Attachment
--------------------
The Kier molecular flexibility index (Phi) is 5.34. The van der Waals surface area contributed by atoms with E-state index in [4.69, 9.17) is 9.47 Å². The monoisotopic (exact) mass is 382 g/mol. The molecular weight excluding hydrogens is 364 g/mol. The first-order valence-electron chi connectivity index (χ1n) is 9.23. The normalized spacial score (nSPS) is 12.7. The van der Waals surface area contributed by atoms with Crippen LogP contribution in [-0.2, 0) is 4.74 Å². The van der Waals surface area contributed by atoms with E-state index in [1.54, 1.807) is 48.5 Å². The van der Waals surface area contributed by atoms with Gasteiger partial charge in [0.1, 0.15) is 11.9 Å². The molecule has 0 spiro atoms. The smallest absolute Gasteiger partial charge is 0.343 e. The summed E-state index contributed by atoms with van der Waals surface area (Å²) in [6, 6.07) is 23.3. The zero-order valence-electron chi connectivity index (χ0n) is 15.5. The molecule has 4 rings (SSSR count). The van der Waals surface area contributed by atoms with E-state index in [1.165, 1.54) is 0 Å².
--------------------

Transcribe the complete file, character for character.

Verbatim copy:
The Kier molecular flexibility index (Phi) is 5.34. The van der Waals surface area contributed by atoms with E-state index in [4.69, 9.17) is 9.47 Å². The monoisotopic (exact) mass is 382 g/mol. The molecular weight excluding hydrogens is 364 g/mol. The first-order valence-electron chi connectivity index (χ1n) is 9.23. The normalized spacial score (nSPS) is 12.7. The van der Waals surface area contributed by atoms with Crippen LogP contribution in [-0.2, 0) is 4.74 Å². The van der Waals surface area contributed by atoms with E-state index in [1.54, 1.807) is 48.5 Å². The van der Waals surface area contributed by atoms with Gasteiger partial charge in [0.1, 0.15) is 11.9 Å². The molecule has 0 spiro atoms. The smallest absolute Gasteiger partial charge is 0.343 e. The summed E-state index contributed by atoms with van der Waals surface area (Å²) in [6, 6.07) is 23.3. The zero-order valence-electron chi connectivity index (χ0n) is 15.5. The molecule has 4 rings (SSSR count). The van der Waals surface area contributed by atoms with E-state index in [1.165, 1.54) is 0 Å².